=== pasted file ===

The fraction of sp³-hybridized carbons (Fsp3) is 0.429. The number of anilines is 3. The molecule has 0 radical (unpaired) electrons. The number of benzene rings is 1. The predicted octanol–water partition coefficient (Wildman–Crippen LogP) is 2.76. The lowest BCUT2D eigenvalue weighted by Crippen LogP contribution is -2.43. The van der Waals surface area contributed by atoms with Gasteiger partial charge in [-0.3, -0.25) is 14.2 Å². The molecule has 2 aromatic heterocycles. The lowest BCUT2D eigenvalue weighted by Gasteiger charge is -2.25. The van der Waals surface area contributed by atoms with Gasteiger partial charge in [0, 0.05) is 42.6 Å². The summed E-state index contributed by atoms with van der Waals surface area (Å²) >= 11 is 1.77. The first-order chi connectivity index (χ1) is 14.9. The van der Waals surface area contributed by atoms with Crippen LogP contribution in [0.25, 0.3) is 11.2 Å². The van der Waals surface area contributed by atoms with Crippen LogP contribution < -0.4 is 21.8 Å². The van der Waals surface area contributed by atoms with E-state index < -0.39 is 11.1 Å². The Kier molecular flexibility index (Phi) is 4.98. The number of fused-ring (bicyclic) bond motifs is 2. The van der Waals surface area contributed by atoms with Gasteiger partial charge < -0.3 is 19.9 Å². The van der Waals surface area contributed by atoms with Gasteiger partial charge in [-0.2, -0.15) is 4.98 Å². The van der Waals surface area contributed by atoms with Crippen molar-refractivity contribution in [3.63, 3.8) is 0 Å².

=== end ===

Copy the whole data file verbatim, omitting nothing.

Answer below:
The fraction of sp³-hybridized carbons (Fsp3) is 0.429. The number of anilines is 3. The molecule has 0 radical (unpaired) electrons. The number of benzene rings is 1. The predicted octanol–water partition coefficient (Wildman–Crippen LogP) is 2.76. The lowest BCUT2D eigenvalue weighted by Crippen LogP contribution is -2.43. The van der Waals surface area contributed by atoms with Gasteiger partial charge in [-0.3, -0.25) is 14.2 Å². The molecule has 2 aromatic heterocycles. The lowest BCUT2D eigenvalue weighted by Gasteiger charge is -2.25. The van der Waals surface area contributed by atoms with Gasteiger partial charge in [0, 0.05) is 42.6 Å². The summed E-state index contributed by atoms with van der Waals surface area (Å²) >= 11 is 1.77. The first-order chi connectivity index (χ1) is 14.9. The van der Waals surface area contributed by atoms with Crippen LogP contribution in [0.25, 0.3) is 11.2 Å². The van der Waals surface area contributed by atoms with Crippen LogP contribution < -0.4 is 21.8 Å². The van der Waals surface area contributed by atoms with E-state index < -0.39 is 11.1 Å². The Kier molecular flexibility index (Phi) is 4.98. The number of fused-ring (bicyclic) bond motifs is 2. The van der Waals surface area contributed by atoms with Gasteiger partial charge < -0.3 is 19.9 Å². The van der Waals surface area contributed by atoms with Gasteiger partial charge in [-0.2, -0.15) is 4.98 Å². The van der Waals surface area contributed by atoms with Crippen molar-refractivity contribution in [3.63, 3.8) is 0 Å².